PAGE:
Bush seeks to relax rules on species protection
Federal agencies would bypass other reviews
WASHINGTON - Parts of the Endangered Species Act may soon be extinct.
The Bush administration wants federal agencies to decide for themselves whether highways, dams, mines, and other construction projects might harm endangered animals and plants. New regulations, which do not require the approval of Congress, would reduce the mandatory, independent reviews government scientists have been performing for 35 years, according to a draft first obtained by the Associated Press.
Interior Secretary Dirk Kempthorne said late yesterday that the changes were needed to ensure that the Endangered Species Act would not be used as a "back door" to regulate the gases blamed for global warming. In May, the polar bear became the first species declared as threatened because of climate change. Warming temperatures are expected to melt the sea ice the bear depends on for survival.
The draft rules would bar federal agencies from assessing the emissions from projects that contribute to global warming and its effect on species and habitats.
"We need to focus our efforts where they will do the most good," Kempthorne said in a news conference organized quickly after AP reported details of the proposal. "It is important to use our time and resources to protect the most vulnerable species. It is not possible to draw a link between greenhouse gas emissions and distant observations of impacts on species."
If approved, the changes would represent the biggest overhaul of the Endangered Species Act since 1986. They would accomplish through regulations what conservative Republicans have been unable to achieve in Congress: ending some environmental reviews that developers and other federal agencies blame for delays and cost increases on many projects.
The changes would apply to any project a federal agency would fund, build, or authorize that might harm endangered wildlife and their habitat. Government wildlife specialists perform tens of thousands of such reviews each year.
"If adopted, these changes would seriously weaken the safety net of habitat protections that we have relied upon to protect and recover endangered fish, wildlife and plants for the past 35 years," said John Kostyack, executive director of the National Wildlife Federation's Wildlife Conservation and Global Warming initiative.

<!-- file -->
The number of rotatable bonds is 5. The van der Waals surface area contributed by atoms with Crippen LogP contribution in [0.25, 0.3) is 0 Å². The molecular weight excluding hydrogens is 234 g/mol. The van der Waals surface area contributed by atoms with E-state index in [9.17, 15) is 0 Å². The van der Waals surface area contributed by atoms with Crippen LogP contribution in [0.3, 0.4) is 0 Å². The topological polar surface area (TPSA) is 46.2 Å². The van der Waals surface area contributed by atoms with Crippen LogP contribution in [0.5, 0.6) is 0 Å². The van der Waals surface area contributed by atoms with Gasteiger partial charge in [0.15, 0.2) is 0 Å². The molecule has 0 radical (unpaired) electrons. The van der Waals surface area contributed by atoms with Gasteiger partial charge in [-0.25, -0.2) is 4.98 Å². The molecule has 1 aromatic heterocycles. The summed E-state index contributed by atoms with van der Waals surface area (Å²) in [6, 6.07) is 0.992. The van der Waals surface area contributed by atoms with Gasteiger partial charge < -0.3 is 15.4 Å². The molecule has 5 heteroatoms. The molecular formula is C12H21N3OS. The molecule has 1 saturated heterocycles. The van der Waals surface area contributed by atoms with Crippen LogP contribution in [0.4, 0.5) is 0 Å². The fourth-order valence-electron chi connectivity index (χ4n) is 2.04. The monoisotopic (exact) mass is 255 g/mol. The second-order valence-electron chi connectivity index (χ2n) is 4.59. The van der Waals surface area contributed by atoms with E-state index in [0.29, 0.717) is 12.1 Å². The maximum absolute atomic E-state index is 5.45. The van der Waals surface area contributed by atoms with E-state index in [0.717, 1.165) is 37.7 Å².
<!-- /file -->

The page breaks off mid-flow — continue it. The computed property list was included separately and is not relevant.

Under current law, federal agencies must consult with specialists at the Fish and Wildlife Service or the National Marine Fisheries Service to determine whether a project is likely to jeopardize any endangered species or to damage habitat, even if no harm seems likely.
This initial review usually results in accommodations that better protect the 1,353 animals and plants in the United States listed as threatened or endangered and determines whether a more formal analysis is warranted.
The Interior Department said such consultations are no longer necessary because US agencies have developed expertise to review their own construction and development projects, according to the 30-page draft obtained by the AP.
"We believe federal action agencies will err on the side of caution in making these determinations," the proposal said.
The director of the Fish and Wildlife Service, H. Dale Hall, said the changes would help focus expertise on "where we know we don't have a negative effect on the species but where the agency is vulnerable if we don't complete a consultation." Responding to questions about the process, he said, "We will not do anything that leaves the public out of this process."
The new rules were expected to be formally proposed immediately, officials said. They would be subject to a 30-day public comment period before being finalized by the Interior Department, giving the administration enough time to impose them before November's presidential election. A new administration could freeze any pending regulations or reverse them, a process that could take months.
Congress could also overturn the rules through legislation, but that could take even longer.
Between 1998 and 2002, the Fish and Wildlife Service conducted 300,000 consultations. The National Marine Fisheries Service, which evaluates projects affecting marine species, conducts about 1,300 reviews each year.
The reviews have helped safeguard protected species such as bald eagles, Florida panthers and whooping cranes.